In particular, it will be interesting to see what happens to prices across successive auctions. If the price level is broadly the same across auctions, that would suggest a floor is out there and each auction is helping to reveal it. If prices fall from auction to auction, that would suggest investors’ ideas about the “fundamental value” are worsening (perhaps if rents were still falling). Conversely, if prices rise with successive auctions, that could suggest conditions – especially, one would think, in the moribund mortgage market – are improving.
After a week’s holidays, I’ve taken down my Irish property market, dusted it down and plugged in the details (such as area, house type, bedroom and bathroom number) for each of the properties and calculated a ballpark asking price for each property, both for the peak (mid-2007) and currently (mid-2011). Excluding sites, commercial properties and a few other anomalies, there were 57 residential properties for which prices could be calculated. For me, two things stick out from the analysis: the key stats look unchanged, while it seems a Dublin/rest-of-country paradox is emerging.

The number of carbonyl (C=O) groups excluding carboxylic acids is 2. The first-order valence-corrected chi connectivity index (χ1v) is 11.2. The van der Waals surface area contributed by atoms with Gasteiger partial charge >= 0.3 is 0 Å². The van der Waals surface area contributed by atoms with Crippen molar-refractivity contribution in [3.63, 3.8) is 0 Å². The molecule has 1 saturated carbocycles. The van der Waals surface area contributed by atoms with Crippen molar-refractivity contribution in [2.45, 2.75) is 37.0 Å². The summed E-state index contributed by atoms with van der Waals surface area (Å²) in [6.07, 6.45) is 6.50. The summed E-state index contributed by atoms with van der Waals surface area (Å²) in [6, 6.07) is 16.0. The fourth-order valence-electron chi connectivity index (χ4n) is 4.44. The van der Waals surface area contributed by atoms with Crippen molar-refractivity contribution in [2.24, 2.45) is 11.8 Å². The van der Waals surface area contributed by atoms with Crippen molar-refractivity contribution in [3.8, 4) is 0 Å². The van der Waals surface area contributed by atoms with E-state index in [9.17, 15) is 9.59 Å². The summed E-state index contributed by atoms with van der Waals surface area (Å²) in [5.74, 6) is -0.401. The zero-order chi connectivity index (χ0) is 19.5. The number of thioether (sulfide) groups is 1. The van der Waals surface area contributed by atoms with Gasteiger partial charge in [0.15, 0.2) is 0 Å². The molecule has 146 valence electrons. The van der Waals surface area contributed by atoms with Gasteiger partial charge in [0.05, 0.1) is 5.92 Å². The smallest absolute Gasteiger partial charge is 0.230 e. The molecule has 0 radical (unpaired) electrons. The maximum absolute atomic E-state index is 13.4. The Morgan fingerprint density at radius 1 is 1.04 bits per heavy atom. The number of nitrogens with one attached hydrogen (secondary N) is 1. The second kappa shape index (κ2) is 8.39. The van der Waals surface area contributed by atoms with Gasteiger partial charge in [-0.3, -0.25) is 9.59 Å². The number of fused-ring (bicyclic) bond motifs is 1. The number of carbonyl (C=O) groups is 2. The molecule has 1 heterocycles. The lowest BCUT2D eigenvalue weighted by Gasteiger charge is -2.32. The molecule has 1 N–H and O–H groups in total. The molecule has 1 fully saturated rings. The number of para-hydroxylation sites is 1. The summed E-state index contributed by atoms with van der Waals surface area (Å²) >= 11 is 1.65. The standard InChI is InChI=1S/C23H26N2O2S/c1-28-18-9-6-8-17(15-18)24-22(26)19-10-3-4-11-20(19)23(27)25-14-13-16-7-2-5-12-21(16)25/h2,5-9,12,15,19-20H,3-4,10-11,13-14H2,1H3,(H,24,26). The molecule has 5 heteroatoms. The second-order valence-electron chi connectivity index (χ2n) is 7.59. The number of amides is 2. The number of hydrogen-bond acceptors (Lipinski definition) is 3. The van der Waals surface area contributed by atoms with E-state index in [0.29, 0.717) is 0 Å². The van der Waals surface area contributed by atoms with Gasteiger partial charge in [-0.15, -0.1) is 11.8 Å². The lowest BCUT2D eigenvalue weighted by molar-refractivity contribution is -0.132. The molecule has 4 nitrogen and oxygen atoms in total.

As you were: two thirds below the peak, 8% yields
The typical residential property in the second fire-sale sold for €120,000, which is 70% below the estimated peak price of €400,000. Perhaps more surprisingly, this is a pretty substantial €100,000 below what the likely current asking price would be if these were “normally listed” properties. For comparison, the median price for the first auction was about 67% below the estimated peak (and about 35% below current asking prices then). So, given that these are small sample sizes (about 60 properties in each), it looks like broadly the same price level prevailed across both auctions. While asking prices fell by 5% during the second quarter of 2011, it’s unclear that auction closing prices budged by much.